ABOUT LUM FARM
Lum Farm LLC is located on the historic Coffelt Farm Preserve and incorporates neighboring pastures. We work together with the county and landowners to improve pastures and forestland through sustainable grazing practices. We raise a diverse assortment of Dexter cattle, pastured lamb, goat, pork and poultry, all harvested on site and USDA certified.
In the farm stand you’ll find meats, cheese and eggs, seasonal fruits and vegetables, sheepskins and goatskins, wool products and more. All products have been grown, tended and harvested on our farm. We are honored to be featured at many island restaurants, and proud to be able to make regular contributions to the Orcas Island Food Bank.
COFFELT FARM PRESERVE
To help ensure a future of local agriculture, the Land Bank purchased Coffelt Farm on Orcas Island. The 185 acres spans Crow Valley, encompassing an expanse of scenic open-space, habitat resources, and productive agricultural land. In 1995, Vern and Sidney Coffelt worked with the Land Bank to place a conservation easement on their farm to limit development and protect special features of the land. The easement was an important step, but it did not ensure that future landowners would continue to farm the property. After 60 years of working the land, and with a conviction that it must be made available to future generations of farmers, the Coffelts sold the bulk of the farm to the Land Bank in 2008. Ten acres remain privately owned under the conservation easement. The terms of the easement allow for one residential dwelling and protect farm fields and views.
(From the SJC Land Bank website: sjclandbank.org)
Lum Farm began as a family farm: Eric, Amy and daughters Martha and Rachel. As the farm has grown, so has the farm family, which now includes a few hard-working island residents. As with any farm, there is never a dull moment, or a lack of things to do!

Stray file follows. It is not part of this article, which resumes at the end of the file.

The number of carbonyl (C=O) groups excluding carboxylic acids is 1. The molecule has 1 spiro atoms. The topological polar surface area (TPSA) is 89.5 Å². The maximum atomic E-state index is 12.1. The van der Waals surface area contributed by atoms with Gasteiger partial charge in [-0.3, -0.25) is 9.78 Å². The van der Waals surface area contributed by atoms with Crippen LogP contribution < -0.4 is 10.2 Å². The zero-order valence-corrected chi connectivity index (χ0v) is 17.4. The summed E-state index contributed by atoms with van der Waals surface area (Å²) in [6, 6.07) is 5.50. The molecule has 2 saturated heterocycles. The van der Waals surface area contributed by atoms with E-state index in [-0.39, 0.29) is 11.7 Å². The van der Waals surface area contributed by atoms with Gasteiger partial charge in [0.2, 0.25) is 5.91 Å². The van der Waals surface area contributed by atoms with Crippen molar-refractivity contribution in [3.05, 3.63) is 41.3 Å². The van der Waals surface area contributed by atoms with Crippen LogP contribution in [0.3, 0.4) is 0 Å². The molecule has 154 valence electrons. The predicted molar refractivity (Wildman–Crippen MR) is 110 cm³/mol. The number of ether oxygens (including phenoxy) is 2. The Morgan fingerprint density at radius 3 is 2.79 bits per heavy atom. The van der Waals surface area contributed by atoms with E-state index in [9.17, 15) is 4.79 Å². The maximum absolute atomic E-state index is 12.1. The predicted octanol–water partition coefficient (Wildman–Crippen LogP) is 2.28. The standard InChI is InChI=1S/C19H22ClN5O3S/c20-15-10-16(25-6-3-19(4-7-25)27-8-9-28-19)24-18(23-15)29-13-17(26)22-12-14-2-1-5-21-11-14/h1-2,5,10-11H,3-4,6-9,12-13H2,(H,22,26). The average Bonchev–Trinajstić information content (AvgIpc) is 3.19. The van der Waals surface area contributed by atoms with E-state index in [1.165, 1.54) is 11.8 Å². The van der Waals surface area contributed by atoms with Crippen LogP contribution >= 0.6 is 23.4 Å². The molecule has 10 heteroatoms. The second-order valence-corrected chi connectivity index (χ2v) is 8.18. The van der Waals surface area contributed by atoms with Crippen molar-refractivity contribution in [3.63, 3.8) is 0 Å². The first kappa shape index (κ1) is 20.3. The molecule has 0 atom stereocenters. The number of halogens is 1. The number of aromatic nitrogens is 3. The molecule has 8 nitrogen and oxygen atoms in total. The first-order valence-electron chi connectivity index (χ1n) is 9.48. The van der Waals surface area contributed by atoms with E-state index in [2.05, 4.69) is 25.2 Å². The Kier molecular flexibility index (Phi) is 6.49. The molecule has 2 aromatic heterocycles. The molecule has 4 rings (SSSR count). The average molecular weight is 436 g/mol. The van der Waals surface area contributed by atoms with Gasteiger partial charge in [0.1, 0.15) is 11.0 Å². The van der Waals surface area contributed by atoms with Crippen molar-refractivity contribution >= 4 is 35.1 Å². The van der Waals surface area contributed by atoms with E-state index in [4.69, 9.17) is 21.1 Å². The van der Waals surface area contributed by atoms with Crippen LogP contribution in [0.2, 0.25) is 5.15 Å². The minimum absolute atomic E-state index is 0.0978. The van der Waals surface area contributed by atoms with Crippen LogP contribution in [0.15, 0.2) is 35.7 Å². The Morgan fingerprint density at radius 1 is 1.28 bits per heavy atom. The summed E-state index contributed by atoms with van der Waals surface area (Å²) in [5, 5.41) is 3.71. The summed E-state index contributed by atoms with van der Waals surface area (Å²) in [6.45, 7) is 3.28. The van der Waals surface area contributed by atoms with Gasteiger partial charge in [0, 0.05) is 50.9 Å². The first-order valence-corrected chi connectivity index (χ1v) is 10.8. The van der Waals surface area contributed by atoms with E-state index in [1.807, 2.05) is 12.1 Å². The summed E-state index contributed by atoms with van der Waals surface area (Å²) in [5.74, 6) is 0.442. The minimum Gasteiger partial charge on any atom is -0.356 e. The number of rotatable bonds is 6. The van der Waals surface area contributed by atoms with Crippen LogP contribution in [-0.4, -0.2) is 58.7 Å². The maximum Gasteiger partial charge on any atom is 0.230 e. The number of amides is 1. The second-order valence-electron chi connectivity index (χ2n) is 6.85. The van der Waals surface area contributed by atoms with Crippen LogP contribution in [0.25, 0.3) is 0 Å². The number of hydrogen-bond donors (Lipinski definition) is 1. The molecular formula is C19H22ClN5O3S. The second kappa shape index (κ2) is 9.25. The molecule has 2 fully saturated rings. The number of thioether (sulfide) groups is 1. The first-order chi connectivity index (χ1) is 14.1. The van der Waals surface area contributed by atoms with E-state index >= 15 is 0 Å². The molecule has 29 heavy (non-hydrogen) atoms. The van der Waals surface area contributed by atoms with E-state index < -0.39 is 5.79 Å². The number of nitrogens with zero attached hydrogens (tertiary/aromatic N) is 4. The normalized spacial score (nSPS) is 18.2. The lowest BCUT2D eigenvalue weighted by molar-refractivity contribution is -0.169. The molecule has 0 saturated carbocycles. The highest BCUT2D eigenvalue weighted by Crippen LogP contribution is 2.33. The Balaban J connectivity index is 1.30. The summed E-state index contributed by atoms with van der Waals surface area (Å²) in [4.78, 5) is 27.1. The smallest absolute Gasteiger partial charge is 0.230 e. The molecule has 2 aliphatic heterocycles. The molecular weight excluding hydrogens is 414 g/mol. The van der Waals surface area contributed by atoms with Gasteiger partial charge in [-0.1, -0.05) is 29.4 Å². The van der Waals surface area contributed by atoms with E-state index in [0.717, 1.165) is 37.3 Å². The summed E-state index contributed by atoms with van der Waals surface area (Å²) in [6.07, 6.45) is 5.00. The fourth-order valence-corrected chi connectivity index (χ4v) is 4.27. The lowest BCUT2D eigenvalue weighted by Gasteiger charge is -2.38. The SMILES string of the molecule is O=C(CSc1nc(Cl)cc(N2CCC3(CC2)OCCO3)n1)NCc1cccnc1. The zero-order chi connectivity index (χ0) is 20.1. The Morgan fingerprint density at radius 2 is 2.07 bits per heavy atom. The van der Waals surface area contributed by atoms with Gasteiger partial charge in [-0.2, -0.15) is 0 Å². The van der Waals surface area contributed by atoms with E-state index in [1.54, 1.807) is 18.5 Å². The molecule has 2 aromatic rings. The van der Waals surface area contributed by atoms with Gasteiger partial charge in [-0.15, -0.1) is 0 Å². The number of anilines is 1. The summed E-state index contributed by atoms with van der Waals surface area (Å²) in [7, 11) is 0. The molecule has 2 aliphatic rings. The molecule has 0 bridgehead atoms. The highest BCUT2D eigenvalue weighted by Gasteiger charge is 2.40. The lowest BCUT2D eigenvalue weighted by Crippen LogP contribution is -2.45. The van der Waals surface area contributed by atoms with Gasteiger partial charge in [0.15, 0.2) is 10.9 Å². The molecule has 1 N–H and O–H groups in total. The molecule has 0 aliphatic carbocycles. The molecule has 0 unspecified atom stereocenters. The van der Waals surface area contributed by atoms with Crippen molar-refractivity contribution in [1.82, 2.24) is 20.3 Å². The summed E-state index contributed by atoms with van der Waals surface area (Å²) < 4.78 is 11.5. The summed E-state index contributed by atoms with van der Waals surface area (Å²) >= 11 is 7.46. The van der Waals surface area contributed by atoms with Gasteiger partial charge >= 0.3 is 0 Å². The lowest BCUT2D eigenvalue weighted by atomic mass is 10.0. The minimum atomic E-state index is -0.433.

Eric Lum grew up on Orcas Island. He is the farm’s mechanic, manages the fields and compost and does the heavy lifting. Eric can be seen on his tractor all around the island baling hay in the summer months and enjoys working the land, having made a bit of a name for himself with his garlic-growing abilities.
Amy’s truest calling on the farm is caretaking the animals. She has a background in animal health, is our resident sheep shearer and is usually one of the first people island residents call when they need some animal advice. Amy is also an artist with Bossy’s Feltworks, a needle-felting business that she shares with two partners.
Amy and Eric have always had a heart for community outreach and are farm consultants and mentors for new farmers on the island. Amy is the 4-H Leaders Council president and has lead farm-focused programs with local schools. Eric is on the Island Grown Farmers Cooperative board and helps coordinate the mobile slaughter unit.
Daughters Martha and Rachel have lent a hand where needed, and have each found their own niches in farm life. Martha is currently attending Washington State University with a major in Agricultural Economics. Rachel is finishing up high school and is happiest on the farm when she’s around the goats. She is our most adept milker with enviable speed!
We love our extended farm family: Mandy Troxel manages the farm stand and marketing, and also loves stepping away from those roles for farm chores. Crystal Mossman is our mad scientist in the cheese room. Benson Laurie has convinced us he is at least three people, due to the amount of work he is able to get done on the farm in one day. Kyle Jepson can build fences, coops, and whatever else can possibly be fashioned from found materials. Nisha Woolworth and Lucy Troxel are our youngest farmhands, and can sling hay bales twice their size with superhuman strength.
Amy and Eric offer on-site homesteading consultations. Click HERE for more info.
OUR FARM FAMILY
The mission behind all our hard work on the farm is to create connections: people feeling connected to the land, to the food they eat, and to each other. We encourage you to stop by the farm stand for a visit and soak up some of the rich history that is food and community.